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Early Breakfast with Jenni Falconer 4am - 6am
18 December 2010, 06:00
A Suffolk law firm has been telling Heart, that some gifts which are given as part of 'Secret Santa', could be seen as offensive and in some cases lead to legal action.
We're being warned people giving distasteful presents could land themselves a harassment charge, particularly if gifts are offensive towards a person's age, sex, race, disability, religion, sexual orientation, nationality or personal characteristics.
Matthew Potter, a partner at Ashton Graham solicitor's in Ipswich told Heart:
"In terms of discrimination law, there is a possibility that if you were to wrap up a present that may cause offense to somebody, they may decide to pursue a claim against their employer or they could indeed decide to pursue a claim against a fellow employee. It can be anything from religious discrimination, grounds of sexual orientation, sexual harassment, sexual discrimination or even age discrimination."
"If you are buying a gift for a colleague you know very well, then you know you're not necessarily going to cause offense. At the same time, if you are doing a lucky dip you should perhaps be getting something that isn't going to be causing offense to anybody and playing it safe. It is really about common sense."
He added, "It is about having fun, but employers and employees alike just need to be careful that office parties are an extension of the office, therefore need to be governed in the way that you may conduct yourself in the office. One thing employers could do is putting is having a word with staff ahead of the Christmas season just so they know what they should and shouldn't be doing."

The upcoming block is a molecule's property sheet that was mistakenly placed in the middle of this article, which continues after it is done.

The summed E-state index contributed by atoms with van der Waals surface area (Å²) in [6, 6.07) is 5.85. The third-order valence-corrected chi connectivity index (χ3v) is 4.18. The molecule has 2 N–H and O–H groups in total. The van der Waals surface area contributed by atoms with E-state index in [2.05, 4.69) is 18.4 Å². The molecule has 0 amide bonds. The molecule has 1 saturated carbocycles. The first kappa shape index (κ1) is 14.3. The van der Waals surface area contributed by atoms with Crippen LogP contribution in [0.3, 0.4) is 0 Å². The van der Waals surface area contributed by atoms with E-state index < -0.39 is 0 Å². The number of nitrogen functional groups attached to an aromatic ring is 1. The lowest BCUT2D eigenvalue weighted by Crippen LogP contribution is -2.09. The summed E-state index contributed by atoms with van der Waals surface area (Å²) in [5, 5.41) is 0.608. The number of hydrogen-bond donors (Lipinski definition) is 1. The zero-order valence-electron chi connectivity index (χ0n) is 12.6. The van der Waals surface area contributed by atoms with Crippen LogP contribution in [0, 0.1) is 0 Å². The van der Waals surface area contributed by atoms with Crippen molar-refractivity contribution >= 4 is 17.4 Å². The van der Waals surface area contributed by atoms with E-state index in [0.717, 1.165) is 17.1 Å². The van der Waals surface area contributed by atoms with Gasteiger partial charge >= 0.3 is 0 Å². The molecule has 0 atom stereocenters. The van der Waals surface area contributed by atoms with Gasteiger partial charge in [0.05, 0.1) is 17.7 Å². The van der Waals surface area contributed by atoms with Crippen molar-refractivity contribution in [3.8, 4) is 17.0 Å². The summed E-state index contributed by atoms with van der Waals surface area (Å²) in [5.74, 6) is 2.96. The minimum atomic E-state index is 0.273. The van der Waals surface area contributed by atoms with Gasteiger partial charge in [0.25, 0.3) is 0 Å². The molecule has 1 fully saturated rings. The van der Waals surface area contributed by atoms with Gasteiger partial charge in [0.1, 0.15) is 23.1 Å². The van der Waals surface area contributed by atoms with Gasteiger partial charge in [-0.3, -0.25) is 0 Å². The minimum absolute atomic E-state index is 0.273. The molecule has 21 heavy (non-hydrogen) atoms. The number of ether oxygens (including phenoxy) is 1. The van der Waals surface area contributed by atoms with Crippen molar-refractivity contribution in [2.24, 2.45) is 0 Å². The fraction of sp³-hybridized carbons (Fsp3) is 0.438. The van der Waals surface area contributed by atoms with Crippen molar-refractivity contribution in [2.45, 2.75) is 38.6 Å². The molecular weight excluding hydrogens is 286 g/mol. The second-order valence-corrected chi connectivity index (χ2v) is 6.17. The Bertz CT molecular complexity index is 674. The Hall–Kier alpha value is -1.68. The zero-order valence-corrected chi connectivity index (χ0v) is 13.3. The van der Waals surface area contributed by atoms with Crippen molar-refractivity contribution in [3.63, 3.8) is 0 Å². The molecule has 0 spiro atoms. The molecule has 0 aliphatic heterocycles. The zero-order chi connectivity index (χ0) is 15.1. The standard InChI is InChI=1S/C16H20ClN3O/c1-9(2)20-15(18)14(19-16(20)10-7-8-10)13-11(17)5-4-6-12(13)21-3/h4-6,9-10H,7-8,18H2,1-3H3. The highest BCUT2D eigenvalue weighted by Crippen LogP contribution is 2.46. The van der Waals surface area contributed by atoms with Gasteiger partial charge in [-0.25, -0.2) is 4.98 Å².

Worst case scenario is that the claim could go to an employment tribunal not only focusing on the employer, but also on the employee. You are looking at damages to injury to feelings and damages to loss of employment and it costs a lot of time in terms of costs of legal fees and management fees. Cases like these do happen, you can't ignore that they don't. But again, it is about common sense approach and people enjoying the Christmas season."
Employers are also being advised to create clear guidelines and policies in regards to the Christmas period, particularly over Secret Santa and the Christmas party.